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This article is the author's final published version in Frontiers in Oncology, Volume 13, 2023, Article number 869561.

The published version is available at Copyright © 2023 Pratt-Chapman, Wang, Quinn, Shirima, Adler, Brazinskaite, Kamen, Radix, Warren, Eckstrand and Lopez.


Background: Sexual and gender minority (SGM) persons are at a higher risk for some cancers and may have poorer health outcomes as a result of ongoing minority stress, social stigma, and cisnormative, heteronormative healthcare environments. This study compared patient and provider experiences of affirming environmental and behavioral cues and also examined provider-reported knowledge, attitudes, behaviors, and clinical preparedness in caring for SGM patients among a convenience sample.

Methods: National convenience samples of oncology providers (n = 107) and patients (n = 88) were recruited separately via snowball sampling. No incentives were provided. After reverse coding of appropriate items for unidirectional analysis, lower scores on items indicated greater knowledge, more affirming attitudes or behaviors, and greater confidence in clinical preparedness to care for SGM patients. Pearson chi-square tests compared dichotomous variables and independent samples t-tests compared continuous variables. Other results were reported using descriptive frequencies.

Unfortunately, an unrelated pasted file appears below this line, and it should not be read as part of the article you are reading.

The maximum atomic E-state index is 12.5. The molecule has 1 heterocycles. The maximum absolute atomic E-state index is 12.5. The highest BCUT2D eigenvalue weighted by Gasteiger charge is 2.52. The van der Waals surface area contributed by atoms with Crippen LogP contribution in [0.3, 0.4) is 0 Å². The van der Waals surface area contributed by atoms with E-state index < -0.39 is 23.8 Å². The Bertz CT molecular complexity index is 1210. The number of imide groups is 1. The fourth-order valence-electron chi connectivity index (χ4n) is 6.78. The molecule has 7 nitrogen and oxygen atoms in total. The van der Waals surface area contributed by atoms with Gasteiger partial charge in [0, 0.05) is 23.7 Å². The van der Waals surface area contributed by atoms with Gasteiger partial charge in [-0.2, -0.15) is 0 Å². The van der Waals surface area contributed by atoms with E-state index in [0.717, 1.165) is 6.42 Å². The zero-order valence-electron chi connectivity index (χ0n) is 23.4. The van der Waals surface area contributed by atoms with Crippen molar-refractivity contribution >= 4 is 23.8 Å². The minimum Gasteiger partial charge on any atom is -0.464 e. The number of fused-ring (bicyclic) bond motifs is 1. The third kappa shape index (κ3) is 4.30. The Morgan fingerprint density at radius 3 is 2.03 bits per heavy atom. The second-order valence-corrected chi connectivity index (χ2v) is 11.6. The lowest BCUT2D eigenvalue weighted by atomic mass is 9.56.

Results: Both patient and provider samples were predominantly female sex assigned at birth, cisgender, and heterosexual. Providers were more likely than patients to report affirming cues in clinic, as well as the ability for patients to easily document their name in use and pronouns. Providers were more likely to report asking about patient values and preferences of care versus patients’ recollection of being asked. Patients were more likely to report understanding why they were asked about both sex assigned at birth and gender identity compared to providers’ perceptions that patients would understand being asked about both. Patients were also more likely to report comfort with providers asking about sex assigned at birth and gender identity compared to providers’ perceptions of patient comfort. SGM providers had greater knowledge of SGM patient social determinants of health and cancer risks; felt more prepared to care for gay patients; were more likely to endorse the importance of knowing patient sexual orientation and gender identity; and were more likely to indicate a responsibility to learn about SGM patient needs and champion positive system changes for SGM patients compared to heterosexual/cisgender peers. Overall, providers wished for more SGM-specific training.

Conclusion: Differences between patient and provider reports of affirming environments as well as differences between SGM and heterosexual/cisgender provider care support the need for expanded professional training specific to SGM cancer care.

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Creative Commons License
This work is licensed under a Creative Commons Attribution 4.0 License.